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speech pathology prior to any oral medications

by | May 24

Nicolas Noble:
In your shift plan did you consider:
• As this patient has had a ? TIA it is important that the patient is assessed by speech pathology prior to any oral medications being given. In this case, a tablet with a small sip of water is still dangerous as it may result in aspiration of the tablet and water into the patient’s lungs. All medications that are oral should be administered after the sip test only
• the patient is charted for nebulisers – did you consider that this patient needs to have nebulisers given with air not oxygen at this patient is a CO2 retainer?
• has repeat CTB in 2 days been ordered? Confirm this has occurred
• frequency of vital signs – as this patient has recently had a neurological change this should be assessed 15minutely for an hour, then hourly for 12-24hours. This should be in combination with neurological assessments
• Physiotherapy referral and review prior to mobilisation in context of cognitive change
• Speech pathology referral in context of possible dysphagia from cerebral change. Ensure patient is NBM until this happens, ensure no diet is ordered in eMR and NBM sign visible/alert in eMR. Ensure patient is aware
• Respiratory assessment to consider possible aspiration when eating dinner last night (time of cognitive change). Patient should have at least daily respiratory assessments until aspiration risk is eliminated. Hourly deep breathing and coughing (patient can do this on their own, but RN needs to ensure it is being done)
• Referral to endocrinology team/diabetic review
– hbA1c blood test
• Wash, shave, teeth brush, teds
• DVT risk – anticoagulation, early mobilisation with physiotherapy and hourly foot and ankle exercises. At least once per shift assessment of deep veins to ensure no DVT developing
• VIP score for P.IVC
• Falls prevention strategies. This patient is moderate risk. What could you do to reduce risk of falls specifically for this patient?
• Stroke guidelines recommend the following blood tests be conducted: full blood count, electrocardiogram, electrolytes, renal function, fasting lipids, erythrocyte sedimentation rate and/or C-reactive protein and glucose. Which of these are done and which need to be ordered?
• Have you done the ECG requested?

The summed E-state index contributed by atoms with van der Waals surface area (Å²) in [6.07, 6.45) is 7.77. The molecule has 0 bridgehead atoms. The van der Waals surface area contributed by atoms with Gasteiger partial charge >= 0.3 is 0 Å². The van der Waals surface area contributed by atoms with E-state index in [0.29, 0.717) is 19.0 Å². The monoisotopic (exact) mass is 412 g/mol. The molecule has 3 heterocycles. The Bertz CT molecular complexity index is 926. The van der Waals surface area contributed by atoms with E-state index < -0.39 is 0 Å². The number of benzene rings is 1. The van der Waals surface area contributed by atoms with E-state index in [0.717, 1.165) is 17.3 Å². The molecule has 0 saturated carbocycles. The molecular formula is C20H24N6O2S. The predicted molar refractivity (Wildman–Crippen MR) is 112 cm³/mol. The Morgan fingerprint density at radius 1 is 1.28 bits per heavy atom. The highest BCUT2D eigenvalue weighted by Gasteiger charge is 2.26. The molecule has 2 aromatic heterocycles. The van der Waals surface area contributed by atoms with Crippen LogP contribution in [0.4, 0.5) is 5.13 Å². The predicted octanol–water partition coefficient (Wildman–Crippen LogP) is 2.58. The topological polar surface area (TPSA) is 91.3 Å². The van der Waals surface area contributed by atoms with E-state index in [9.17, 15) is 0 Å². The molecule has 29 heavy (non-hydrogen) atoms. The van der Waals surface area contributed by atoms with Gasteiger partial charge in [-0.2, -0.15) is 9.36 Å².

• Pantoprazole should be reconsidered in context of renal history – flag this with the medical team
• NSAIDS are also not recommended for patients with renal impairment, however aspirin is recommended for patients with cardiac history (PVD and IHD). Aspirin is also recommended for stroke. Which would take priority for this patient? Should this be reviewed? Apsirin should be continued – we need to monitor renal function then so urine outputs should be measured and EUCs should be ordered for follow up during his admission
• Did you update the FBC?
• Patient’s blood pressure is high. This is not a CR or a RR but still needs to be addressed. If he cannot have his oral antihypertensives, we need to discuss this with the medical team and perhaps get a transdermal patch or sublingual option until his oral medications can resume
• There is a high likelihood, based on this patient’s past medical history, that there are some lifestyle risks and modifiable risk factors which can be addressed to reduce his risk of future stroke. These include exercise and diet modification. Dietician and diabetic educators should be involved. Motivational counselling and psychology services should also be included, and the patient needs to be referred on to a chronic health care management team for these.
• Due to new medications being introduced, the pharmacist should be contacted to provide review of all medications and education to the patient about his new medications
• This patient cannot drive until cleared by a medical professional, and needs to complete the national assessing fitness to drive guidelines. The patient must be informed of this
• Does the patient need glycaemic control medications? Until the patient is eating again this might not be necessary, but as his BSL is elevated we should keep an eye on this and inform the medical team
• This patient should not be started on oxygen as their saturations are within the targeted range for COPD. Did you start this patient on oxygen?
• Refer to stoke and TIA guidelines here: https://www.clinicalguidelines.gov.au/portal/2585/clinical-guidelines-stroke-management- 2017
• and
• https://strokefoundation.org.au/-
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